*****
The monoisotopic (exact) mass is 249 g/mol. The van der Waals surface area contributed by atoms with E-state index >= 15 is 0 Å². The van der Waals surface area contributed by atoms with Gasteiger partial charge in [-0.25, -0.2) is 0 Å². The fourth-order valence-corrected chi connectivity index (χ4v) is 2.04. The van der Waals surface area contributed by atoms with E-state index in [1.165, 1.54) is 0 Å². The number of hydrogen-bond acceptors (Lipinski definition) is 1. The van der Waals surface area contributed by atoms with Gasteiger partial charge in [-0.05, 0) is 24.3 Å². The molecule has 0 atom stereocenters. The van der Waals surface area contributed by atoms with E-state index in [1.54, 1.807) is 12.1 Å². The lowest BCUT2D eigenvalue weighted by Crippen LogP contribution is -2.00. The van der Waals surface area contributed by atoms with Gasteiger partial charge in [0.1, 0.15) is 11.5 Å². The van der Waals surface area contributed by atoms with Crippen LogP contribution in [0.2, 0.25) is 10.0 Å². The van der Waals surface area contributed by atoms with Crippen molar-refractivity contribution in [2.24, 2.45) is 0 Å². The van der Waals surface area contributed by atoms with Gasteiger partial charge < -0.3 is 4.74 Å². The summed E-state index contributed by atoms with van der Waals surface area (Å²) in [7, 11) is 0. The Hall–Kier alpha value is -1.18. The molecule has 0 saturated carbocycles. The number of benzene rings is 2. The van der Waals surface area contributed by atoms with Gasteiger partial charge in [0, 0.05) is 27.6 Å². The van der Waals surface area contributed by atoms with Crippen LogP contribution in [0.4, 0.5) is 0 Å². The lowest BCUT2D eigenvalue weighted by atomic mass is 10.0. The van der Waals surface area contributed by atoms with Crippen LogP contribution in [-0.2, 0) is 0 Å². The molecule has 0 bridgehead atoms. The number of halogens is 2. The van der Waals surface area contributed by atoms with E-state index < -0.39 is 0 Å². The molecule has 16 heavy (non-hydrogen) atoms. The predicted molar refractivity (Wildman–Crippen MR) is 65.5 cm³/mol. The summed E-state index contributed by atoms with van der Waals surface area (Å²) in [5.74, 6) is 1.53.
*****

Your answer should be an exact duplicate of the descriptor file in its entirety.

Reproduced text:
The monoisotopic (exact) mass is 249 g/mol. The van der Waals surface area contributed by atoms with E-state index >= 15 is 0 Å². The van der Waals surface area contributed by atoms with Gasteiger partial charge in [-0.25, -0.2) is 0 Å². The fourth-order valence-corrected chi connectivity index (χ4v) is 2.04. The van der Waals surface area contributed by atoms with E-state index in [1.165, 1.54) is 0 Å². The number of hydrogen-bond acceptors (Lipinski definition) is 1. The van der Waals surface area contributed by atoms with Gasteiger partial charge in [-0.05, 0) is 24.3 Å². The molecule has 0 atom stereocenters. The van der Waals surface area contributed by atoms with E-state index in [1.54, 1.807) is 12.1 Å². The lowest BCUT2D eigenvalue weighted by Crippen LogP contribution is -2.00. The van der Waals surface area contributed by atoms with Gasteiger partial charge in [0.1, 0.15) is 11.5 Å². The van der Waals surface area contributed by atoms with Crippen LogP contribution in [0.2, 0.25) is 10.0 Å². The van der Waals surface area contributed by atoms with Crippen molar-refractivity contribution in [2.24, 2.45) is 0 Å². The van der Waals surface area contributed by atoms with Gasteiger partial charge < -0.3 is 4.74 Å². The summed E-state index contributed by atoms with van der Waals surface area (Å²) in [7, 11) is 0. The Hall–Kier alpha value is -1.18. The molecule has 0 saturated carbocycles. The number of benzene rings is 2. The van der Waals surface area contributed by atoms with Gasteiger partial charge in [0, 0.05) is 27.6 Å². The van der Waals surface area contributed by atoms with Crippen LogP contribution in [0.4, 0.5) is 0 Å². The lowest BCUT2D eigenvalue weighted by atomic mass is 10.0. The van der Waals surface area contributed by atoms with Crippen LogP contribution in [-0.2, 0) is 0 Å². The molecule has 0 bridgehead atoms. The number of halogens is 2. The van der Waals surface area contributed by atoms with E-state index < -0.39 is 0 Å². The molecule has 16 heavy (non-hydrogen) atoms. The predicted molar refractivity (Wildman–Crippen MR) is 65.5 cm³/mol. The summed E-state index contributed by atoms with van der Waals surface area (Å²) in [5.74, 6) is 1.53.